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The repair work: our story  

The Quinquennial Report from 2016 stated that essential repairs to the fabric of the church was required within five years.  This was a massive challenge and in 2018 the Friends undertook to raise funds to meet the costs involved and to organise the work.  Around £180,000 inclusive of VAT was required for the repairs and it was agreed that the work would be split into two phases.  Phase 1 included the tower work, restoration of the west door and repairs to internal flooring in the nave and the vestry.  After a successful round of fundraising, this phase was completed in December 2019 and our story of how we achieved this is outlined below.   

So the first phase of the work was due to start on the 8th July.  A successful round of fundraising allowed us to appoint contractors and to keep the architect happy.  Scheduling the work had been difficult as we had to consider grant deadlines, a Faculty (special permission from the Diocese), the weather and bats.  Even the location of the portaloo became an issue!  We realised that we had little control over the weather but were confident that everything else would fall into place.  So we were ready to go with a plan to carry out the work to the tower first.  Imaging our dismay when the bat specialists found a maternity roost in the tower!  Much as we loved our furry friends this was a big blow as the work could not go ahead until later in the year. 


New floors 


Undeterred and determined not to be beaten by the bats we started work on the interior of the church which consisted of replacing flooring beneath a pew platform at the rear of the chancel and in the vestry.  Dave Belgrade was our man and he began work in earnest in late July.  Within two days Dave had removed the floorboards of the vestry and the pew platform and cleared the debris beneath. An unexpected find beneath the pews was ventilation holes leading out to the south and north walls of the church. At some point the external wall ventilation grills had been covered over with rendering preventing air flow - hence the damp and decay.  The rendering was removed and a "Smoke test" in which smoke was directed through the ventilation channels confirmed free flow of air once more.  It is likely that a similar situation is affecting the other pew platforms in the church but nothing can be done about that at this stage.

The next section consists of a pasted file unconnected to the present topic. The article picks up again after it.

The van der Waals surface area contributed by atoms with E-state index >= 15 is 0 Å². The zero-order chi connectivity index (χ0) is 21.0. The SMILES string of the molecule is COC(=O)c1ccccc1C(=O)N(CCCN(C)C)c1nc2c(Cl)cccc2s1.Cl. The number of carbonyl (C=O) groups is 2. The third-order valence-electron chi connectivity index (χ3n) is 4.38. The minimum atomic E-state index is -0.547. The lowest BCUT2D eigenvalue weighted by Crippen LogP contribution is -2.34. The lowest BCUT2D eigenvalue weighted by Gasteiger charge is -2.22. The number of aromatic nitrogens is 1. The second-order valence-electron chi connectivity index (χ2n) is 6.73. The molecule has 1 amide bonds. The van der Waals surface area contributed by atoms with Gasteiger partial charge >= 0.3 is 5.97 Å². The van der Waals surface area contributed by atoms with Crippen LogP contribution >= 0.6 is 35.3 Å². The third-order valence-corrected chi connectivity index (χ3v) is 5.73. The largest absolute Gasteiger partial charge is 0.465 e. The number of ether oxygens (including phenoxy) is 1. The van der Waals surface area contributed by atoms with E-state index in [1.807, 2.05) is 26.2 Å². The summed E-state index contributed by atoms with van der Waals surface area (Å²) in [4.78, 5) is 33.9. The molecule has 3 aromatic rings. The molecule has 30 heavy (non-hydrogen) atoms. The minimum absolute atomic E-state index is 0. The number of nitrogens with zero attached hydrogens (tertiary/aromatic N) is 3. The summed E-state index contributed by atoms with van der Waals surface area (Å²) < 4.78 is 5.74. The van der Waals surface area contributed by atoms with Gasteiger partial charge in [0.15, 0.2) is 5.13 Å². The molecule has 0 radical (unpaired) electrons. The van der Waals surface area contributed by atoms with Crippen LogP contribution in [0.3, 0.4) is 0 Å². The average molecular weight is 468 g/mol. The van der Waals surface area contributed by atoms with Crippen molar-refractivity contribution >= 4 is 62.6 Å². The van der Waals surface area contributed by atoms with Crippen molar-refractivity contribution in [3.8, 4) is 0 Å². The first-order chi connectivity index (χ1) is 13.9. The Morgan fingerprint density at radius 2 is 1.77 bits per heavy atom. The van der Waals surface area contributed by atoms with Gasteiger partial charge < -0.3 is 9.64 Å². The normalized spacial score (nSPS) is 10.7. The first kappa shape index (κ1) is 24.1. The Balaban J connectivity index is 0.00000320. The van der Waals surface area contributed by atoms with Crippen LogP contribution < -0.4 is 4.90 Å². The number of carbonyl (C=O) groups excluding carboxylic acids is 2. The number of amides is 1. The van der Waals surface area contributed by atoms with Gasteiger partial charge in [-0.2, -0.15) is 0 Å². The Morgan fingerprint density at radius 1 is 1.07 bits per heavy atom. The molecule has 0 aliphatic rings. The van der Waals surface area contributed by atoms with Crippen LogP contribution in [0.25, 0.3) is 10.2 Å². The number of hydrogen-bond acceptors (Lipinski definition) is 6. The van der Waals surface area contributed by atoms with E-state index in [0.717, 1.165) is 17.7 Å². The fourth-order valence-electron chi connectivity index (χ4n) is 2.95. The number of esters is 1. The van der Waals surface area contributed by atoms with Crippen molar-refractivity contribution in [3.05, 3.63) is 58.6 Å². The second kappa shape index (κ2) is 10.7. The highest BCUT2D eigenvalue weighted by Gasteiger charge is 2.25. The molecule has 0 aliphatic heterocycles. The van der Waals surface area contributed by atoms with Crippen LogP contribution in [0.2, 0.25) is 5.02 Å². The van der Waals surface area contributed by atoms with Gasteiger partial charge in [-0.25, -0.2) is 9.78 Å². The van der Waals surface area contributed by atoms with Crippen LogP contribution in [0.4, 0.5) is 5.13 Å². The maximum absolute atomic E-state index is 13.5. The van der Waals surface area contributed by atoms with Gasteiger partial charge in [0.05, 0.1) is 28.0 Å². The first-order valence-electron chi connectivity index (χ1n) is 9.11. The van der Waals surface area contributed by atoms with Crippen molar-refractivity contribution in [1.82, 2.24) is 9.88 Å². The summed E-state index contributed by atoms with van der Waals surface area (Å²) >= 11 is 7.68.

The work to the vestry floor went smoothly and we seized the opportunity to change an ancient lock on the external vestry door allowing it to be opened for the first time in decades.  We found lots of interesting things in the vestry including a locked iron chest (no key to be found) and old parish records and photographs.  You can't see it in any of the photos but an old gas lamp still hangs from the ceiling and it originated from a local farmer's shippen.  More on these finds later.  

Restoration of the west door

On 17th August Dave began work on the restoration of the west door.  The door is hundreds of years old but it is not the original door.  It seems that many years ago an enthusiastic churchwarden, who considered himself to be a bit a DIY expert, decided to 'clean up the door' using a blow torch.  The door caught fire and was reduced to a pile of ash!.  Huntshaw folk overcame this disaster by acquiring a   replacement door from a local church. It is not known why (or if) the local church actually had a spare door but nevertheless it was installed into the west tower at Huntshaw.  As the original door frame had also been destroyed by the fire, the newly acquired door never fitted the opening properly causing it to wobble on its pintels.  So for the last 80 years or so congregations have endured cold drafts to their rears.